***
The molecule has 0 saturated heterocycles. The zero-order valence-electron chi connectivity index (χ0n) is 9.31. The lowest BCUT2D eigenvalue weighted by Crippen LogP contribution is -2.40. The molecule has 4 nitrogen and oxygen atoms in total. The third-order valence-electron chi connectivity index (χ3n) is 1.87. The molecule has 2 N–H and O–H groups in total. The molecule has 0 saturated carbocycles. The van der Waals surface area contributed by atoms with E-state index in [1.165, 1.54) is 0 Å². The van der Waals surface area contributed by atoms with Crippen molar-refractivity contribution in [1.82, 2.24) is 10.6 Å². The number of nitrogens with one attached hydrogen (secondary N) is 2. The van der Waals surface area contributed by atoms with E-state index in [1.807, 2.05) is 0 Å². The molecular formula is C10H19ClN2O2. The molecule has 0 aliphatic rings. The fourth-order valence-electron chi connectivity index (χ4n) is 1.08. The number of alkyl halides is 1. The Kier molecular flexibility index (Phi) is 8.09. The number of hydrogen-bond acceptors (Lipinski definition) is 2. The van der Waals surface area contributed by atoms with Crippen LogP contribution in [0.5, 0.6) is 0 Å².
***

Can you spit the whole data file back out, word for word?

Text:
The molecule has 0 saturated heterocycles. The zero-order valence-electron chi connectivity index (χ0n) is 9.31. The lowest BCUT2D eigenvalue weighted by Crippen LogP contribution is -2.40. The molecule has 4 nitrogen and oxygen atoms in total. The third-order valence-electron chi connectivity index (χ3n) is 1.87. The molecule has 2 N–H and O–H groups in total. The molecule has 0 saturated carbocycles. The van der Waals surface area contributed by atoms with E-state index in [1.165, 1.54) is 0 Å². The van der Waals surface area contributed by atoms with Crippen molar-refractivity contribution in [1.82, 2.24) is 10.6 Å². The number of nitrogens with one attached hydrogen (secondary N) is 2. The van der Waals surface area contributed by atoms with E-state index in [1.807, 2.05) is 0 Å². The molecular formula is C10H19ClN2O2. The molecule has 0 aliphatic rings. The fourth-order valence-electron chi connectivity index (χ4n) is 1.08. The number of alkyl halides is 1. The Kier molecular flexibility index (Phi) is 8.09. The number of hydrogen-bond acceptors (Lipinski definition) is 2. The van der Waals surface area contributed by atoms with Crippen LogP contribution in [0.5, 0.6) is 0 Å².